Changing Your Fireplace’s Fuel Source Could Cause Damage


If you want to switch from a wood-burning fireplace to a gas-fueled unit, call Mountain Man Fireplace and Chimney  to make sure your chimney won't become damaged

If you want to switch from a wood-burning fireplace to a gas-fueled unit, call Mountain Man Fireplace and Chimney to make sure your chimney won’t become damaged

Replacing your traditional wood-burning fireplace with gas logs or a gas fireplace insert is tempting. Gas fires turn on and off with the flip of a switch or the press of a button; they’re temperatures are controllable; they’re generally cleaner and more efficient; and you don’t have to worry about the hassle of dealing with firewood. But if you’re looking to switch your wood-burning fireplace to another type of fuel, you do need to consider the damage it could cause to your masonry chimney without taking the proper precautions.

What is spalling?

Simply put, spalling is the crumbling and cracking of bricks or masonry, generally caused by an excess of moisture. Spalling can cause the face of bricks to pop off, and over time, spalling in your chimney can weaken the structure. When you’re chimney’s bricks are failing, it can allow carbon monoxide, heat, and even flames or sparks to find their way out of your chimney and into your home’s structure, putting your home and your family at risk.

How do alternate fireplace fuels cause spalling?

Your fireplace’s masonry was meant to deal with the byproducts of a wood fire, such as soot and creosote. The byproducts of a gas fire, however, are very different. The primary output of a natural gas fire is water vapor, which condenses on the sides of the chimney as the smoke from the fire cools near the chimney’s top. That water vapor is primarily acidic, containing the same acids found in rain. Because fires rely on oxygen from within a home to burn, the water vapor from a gas fire also often contains the chlorides from cleaning products that present are present in most homes’ air. The acid, chlorides, and moisture wear down a masonry chimney, leading to spalling and a failing chimney.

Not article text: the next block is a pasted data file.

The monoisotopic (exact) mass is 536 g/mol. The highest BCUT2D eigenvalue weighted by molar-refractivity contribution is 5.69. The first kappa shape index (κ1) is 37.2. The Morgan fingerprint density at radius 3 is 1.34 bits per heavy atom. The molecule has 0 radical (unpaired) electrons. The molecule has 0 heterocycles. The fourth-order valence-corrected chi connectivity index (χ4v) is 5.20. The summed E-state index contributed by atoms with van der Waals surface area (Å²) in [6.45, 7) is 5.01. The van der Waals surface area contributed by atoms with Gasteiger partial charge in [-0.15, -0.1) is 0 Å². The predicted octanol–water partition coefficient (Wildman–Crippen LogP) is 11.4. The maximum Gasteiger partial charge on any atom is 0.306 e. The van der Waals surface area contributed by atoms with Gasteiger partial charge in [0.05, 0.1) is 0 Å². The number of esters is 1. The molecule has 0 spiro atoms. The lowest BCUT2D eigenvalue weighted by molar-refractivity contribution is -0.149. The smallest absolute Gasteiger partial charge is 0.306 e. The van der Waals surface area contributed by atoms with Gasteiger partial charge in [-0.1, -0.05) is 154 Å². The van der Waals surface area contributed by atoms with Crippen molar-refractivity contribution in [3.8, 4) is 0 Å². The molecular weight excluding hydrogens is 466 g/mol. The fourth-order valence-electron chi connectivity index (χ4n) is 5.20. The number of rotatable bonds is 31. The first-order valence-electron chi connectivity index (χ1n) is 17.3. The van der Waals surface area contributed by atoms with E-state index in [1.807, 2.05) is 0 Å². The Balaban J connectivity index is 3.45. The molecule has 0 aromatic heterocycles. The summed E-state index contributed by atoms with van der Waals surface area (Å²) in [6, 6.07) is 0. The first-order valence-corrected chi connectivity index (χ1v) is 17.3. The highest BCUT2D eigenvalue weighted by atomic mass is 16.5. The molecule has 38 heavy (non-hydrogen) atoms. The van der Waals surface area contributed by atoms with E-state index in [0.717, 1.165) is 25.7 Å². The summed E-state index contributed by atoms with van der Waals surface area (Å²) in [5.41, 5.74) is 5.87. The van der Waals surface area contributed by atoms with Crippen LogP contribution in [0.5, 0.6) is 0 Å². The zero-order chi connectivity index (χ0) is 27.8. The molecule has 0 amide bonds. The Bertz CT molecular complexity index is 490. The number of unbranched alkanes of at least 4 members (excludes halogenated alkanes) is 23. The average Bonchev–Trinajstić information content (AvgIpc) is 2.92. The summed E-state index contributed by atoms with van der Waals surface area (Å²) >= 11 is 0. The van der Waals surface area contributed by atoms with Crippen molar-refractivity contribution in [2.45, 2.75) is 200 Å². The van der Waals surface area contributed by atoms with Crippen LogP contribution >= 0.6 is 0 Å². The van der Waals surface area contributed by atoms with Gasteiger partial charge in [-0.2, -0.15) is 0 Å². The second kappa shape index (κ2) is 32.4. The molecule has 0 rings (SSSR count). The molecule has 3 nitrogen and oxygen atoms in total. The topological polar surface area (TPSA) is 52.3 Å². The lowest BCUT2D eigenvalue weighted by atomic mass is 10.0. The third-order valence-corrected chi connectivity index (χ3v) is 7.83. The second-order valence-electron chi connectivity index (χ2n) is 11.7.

How do you avoid spalling when switching fireplace fuel sources?

The best way to prevent a problem with your chimney when switching fuel sources is to have your fireplace insert or gas logs installed by a CSIA-certified chimney sweep. That sweep will inspect your chimney to make sure it is compatible with the insert or logs you wish to install. To create the right draft for your new fireplace, which ensures that your fire will combust efficiently, your chimney sweep will make sure that the flue is the proper size for the fireplace. Your sweep also will check to make sure the chimney’s material is well-suited to the fireplace. If your chimney is not ideal for your new fireplace, your chimney sweep can install a flue liner that is the right size and material for your fireplace.

If a new fireplace already has been installed and you are unsure of how your chimney is fairing, your certified chimney sweep will check for damage during your annual chimney sweep and inspection, which is vital even if you are no longer burning wood. Your chimney sweep will be able to identify spalling before it becomes a major issue and recommend a way to address the spalling.

Whether you’re looking to install a new fireplace, or if you’re concerned about your chimney’s compatibility with your new fireplace, call the certified chimney sweeps at Mountain Man Fireplace and Chimney. Our experts will ensure your chimney won’t fall victim to spalling with your new fuel source.